Judge rules in favour of the Plaintiff in Chronic Pain Lawsuit

Posted by Injury Lawyers of Ontario on March 22, 2019

Chronic pain is a disabling condition that frequently results from trauma sustained in car accidents, falls and other injury-causing events.  Although chronic pain is difficult to objectively measure via standard medical tests such as X-rays or a CT scan, the medical community now generally accepts that chronic pain is very real and often has a substantial impact on an accident victim’s ability to function, their relationships and employment.

In November 2010, a man was seriously injured in a rear-end collision and among his injuries, he suffered disability due to chronic pain that resulted from the accident.  The accident victim claimed statutory accident benefits from his vehicle insurer and received a settlement of over $1.5 Million, which signifies the severity of his injuries.  He also filed a civil suit for damages against the ‘at fault’ driver, and the pre-trial was scheduled for May 2017.

In connection with the civil suit, in June 2015, the plaintiff’s counsel provided reports for psychiatry, physiatry, neuropsychology, chronic pain, future care costs and income loss. The plaintiff also agreed to an examination by a psychiatrist and physiatrist for the defence.

In Mork v. Sanghera , the defendant sought an order that Mr. Mork further submit to a defence medical assessment with an orthopaedic surgeon and chronic pain specialist, Dr. Hugh Cameron.  In the motion trial, Justice Lemon clarified that a defendant may order a medical examination of the plaintiff by one or more heath practitioners, pursuant to the Courts of Justice Act, s. 105(2), when the mental or physical condition of the plaintiff is in question.  The Rules of Civil Procedure, Rule 33.02(2) allows the court to order further examinations, within consideration of costs and potential delay of a trial.

The court referred to the leading case on this issue, Bonello v. Taylor (2010), where it was stated that the party seeking the further examination must show that the assessment is legitimate and warranted, and not intended to delay a trial, cause prejudice to the opposing party or is simply to corroborate existing medical evidence.  Trial fairness is the guiding principal on this issue, which in some cases supports allowing a ‘matching report’ (i.e. a report from an expert witness for the defence in the same specialty as the plaintiff’s expert).  However, “a request for a second examination must be supported by sufficient evidence to persuade a court of the need for the further examination” and “what constitutes sufficient evidence will vary from case to case”.  Finally, the court should consider whether the request poses an undue burden on a plaintiff who has already submitted to several examinations by the defence.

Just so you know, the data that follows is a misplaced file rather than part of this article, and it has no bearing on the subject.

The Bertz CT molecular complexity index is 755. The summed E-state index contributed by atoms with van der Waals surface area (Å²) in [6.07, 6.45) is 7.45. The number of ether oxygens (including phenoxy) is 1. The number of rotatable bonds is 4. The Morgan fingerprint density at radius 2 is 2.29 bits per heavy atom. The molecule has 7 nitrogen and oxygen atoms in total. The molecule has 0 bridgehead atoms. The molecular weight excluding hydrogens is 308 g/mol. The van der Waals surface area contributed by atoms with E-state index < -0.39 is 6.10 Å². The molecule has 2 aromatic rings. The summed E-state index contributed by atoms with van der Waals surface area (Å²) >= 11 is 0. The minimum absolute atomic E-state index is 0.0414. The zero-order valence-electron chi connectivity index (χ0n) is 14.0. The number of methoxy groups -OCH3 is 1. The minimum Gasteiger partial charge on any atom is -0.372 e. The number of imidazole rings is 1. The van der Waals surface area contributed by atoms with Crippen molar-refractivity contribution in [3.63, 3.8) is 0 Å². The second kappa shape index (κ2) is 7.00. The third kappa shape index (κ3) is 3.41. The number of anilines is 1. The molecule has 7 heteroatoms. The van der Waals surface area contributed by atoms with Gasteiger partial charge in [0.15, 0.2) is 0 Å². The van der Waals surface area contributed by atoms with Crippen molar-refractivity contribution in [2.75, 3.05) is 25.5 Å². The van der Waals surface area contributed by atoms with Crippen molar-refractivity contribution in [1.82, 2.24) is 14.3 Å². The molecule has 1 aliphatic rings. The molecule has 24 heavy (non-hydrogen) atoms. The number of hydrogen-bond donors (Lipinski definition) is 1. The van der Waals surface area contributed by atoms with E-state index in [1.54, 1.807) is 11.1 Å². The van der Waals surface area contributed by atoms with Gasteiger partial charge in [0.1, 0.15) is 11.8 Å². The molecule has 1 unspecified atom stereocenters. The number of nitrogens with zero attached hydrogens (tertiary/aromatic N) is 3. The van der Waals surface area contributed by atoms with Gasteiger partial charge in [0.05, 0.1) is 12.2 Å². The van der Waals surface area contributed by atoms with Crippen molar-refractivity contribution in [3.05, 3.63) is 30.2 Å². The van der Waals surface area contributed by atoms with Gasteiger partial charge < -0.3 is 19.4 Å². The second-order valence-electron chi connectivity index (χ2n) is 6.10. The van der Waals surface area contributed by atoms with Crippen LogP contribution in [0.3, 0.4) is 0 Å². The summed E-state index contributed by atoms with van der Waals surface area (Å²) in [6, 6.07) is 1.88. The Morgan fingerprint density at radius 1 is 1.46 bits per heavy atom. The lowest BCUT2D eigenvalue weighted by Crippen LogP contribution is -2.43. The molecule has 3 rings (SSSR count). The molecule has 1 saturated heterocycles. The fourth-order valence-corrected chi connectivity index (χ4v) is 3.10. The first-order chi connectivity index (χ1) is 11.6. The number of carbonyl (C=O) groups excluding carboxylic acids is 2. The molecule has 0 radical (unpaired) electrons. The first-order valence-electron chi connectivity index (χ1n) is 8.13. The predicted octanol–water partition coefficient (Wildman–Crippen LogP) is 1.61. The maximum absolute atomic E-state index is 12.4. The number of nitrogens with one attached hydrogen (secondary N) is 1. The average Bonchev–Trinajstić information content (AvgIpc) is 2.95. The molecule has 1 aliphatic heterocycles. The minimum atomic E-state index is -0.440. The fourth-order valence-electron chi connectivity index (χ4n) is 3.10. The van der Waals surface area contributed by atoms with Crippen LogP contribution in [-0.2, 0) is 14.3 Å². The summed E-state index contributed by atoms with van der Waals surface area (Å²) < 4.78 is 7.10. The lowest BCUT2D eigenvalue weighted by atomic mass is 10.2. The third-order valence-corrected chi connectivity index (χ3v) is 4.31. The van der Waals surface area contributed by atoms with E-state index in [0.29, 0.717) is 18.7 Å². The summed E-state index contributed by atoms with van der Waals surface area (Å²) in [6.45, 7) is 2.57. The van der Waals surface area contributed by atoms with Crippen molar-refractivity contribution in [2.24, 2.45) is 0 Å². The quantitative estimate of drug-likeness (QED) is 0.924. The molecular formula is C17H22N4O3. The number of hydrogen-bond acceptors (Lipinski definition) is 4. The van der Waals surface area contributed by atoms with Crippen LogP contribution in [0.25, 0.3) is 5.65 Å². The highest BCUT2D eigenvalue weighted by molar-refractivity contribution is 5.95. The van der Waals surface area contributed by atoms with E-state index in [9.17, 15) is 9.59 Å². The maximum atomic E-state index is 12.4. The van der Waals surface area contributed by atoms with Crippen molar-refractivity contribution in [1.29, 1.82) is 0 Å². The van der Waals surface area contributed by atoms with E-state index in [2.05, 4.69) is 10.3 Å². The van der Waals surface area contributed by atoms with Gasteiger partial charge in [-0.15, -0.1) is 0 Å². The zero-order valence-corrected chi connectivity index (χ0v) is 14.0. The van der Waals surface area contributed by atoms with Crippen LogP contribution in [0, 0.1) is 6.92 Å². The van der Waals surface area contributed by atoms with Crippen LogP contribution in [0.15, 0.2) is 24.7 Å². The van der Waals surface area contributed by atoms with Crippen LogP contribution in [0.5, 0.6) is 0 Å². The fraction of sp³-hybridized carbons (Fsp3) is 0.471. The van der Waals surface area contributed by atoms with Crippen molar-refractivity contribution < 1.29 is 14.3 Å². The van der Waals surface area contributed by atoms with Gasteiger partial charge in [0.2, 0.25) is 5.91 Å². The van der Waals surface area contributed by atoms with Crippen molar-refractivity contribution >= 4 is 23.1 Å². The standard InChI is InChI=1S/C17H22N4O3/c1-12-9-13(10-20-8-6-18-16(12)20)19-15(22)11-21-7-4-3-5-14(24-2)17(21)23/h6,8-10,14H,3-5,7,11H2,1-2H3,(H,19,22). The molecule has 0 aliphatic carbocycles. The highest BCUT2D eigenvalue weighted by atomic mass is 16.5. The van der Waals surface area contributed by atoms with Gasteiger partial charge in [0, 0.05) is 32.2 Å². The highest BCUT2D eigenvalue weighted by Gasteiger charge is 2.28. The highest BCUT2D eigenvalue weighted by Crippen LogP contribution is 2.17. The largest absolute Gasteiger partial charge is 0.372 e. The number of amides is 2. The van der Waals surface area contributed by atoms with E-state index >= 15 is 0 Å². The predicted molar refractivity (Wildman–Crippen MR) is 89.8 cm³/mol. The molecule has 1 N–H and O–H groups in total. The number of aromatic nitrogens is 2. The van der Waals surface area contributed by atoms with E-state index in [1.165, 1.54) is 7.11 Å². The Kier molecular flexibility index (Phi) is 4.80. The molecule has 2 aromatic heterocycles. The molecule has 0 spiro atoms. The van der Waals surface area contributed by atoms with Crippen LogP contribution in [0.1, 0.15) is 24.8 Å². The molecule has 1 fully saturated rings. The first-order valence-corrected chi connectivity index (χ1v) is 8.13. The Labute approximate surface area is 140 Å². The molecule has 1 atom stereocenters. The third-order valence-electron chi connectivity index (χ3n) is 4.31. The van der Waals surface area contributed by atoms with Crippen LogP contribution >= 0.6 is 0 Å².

In the current case, Justice Lemon considered the question of whether the plaintiff’s injury falls outside the expertise of a psychiatrist and physiatrist, who were previously requested by the defense and whose examination was already agreed to by the plaintiff. On this issue, the judge decided that an examination by Dr. Cameron is not necessary to enable the defendant to fairly call reasonable responding evidence at the trial.  Dr. Cameron was shown to be an expert in orthopaedics; however, the plaintiff’s counsel had not presented, and is not relying on, an orthopaedic report.  Also, chronic pain was not mentioned in the doctor’s resume, and there was doubt whether Dr. Cameron is properly qualified as an ‘expert’ on this subject.  Justice Lemon acknowledged that he is not required to determine the doctor’s expertise at this point -- that is the purview of the trial judge; however, Justice Lemon found that the defendant did not present sufficient evidence that there is a need for the proposed examination.

Justice Lemon noted that the plaintiff’s injuries fall outside the expertise of the defendant’s physiatrist and psychiatrist, particularly with respect to chronic pain and neuropsychology. However, he suggested that this may be cause for another motion, which may involve a request for defense examination by a chronic pain specialist.

As the judge was not persuaded on the need and justness of an examination by Dr. Cameron, the defendant’s motion was dismissed.

When an accident victim claims damages on the grounds that they have suffered losses due to chronic pain, defendants commonly challenge this evidence with their own expert medical opinion. In such cases, a successful case for the plaintiff generally rests on reputable, objective and thorough medical evidence, as well as credible testimony by the plaintiff on the extent of their injuries and the impact on their quality of life. 

The respected law group of Injury Lawyers of Ontario has vast experience and expertise in representing accident victims in civil actions and our experience facilitates our understanding of what it takes to win a fair and favourable settlement for our clients.  If you were injured by a negligent party, call a knowledgeable ILO lawyer in your community to find out how we can help you obtain deserved compensation.

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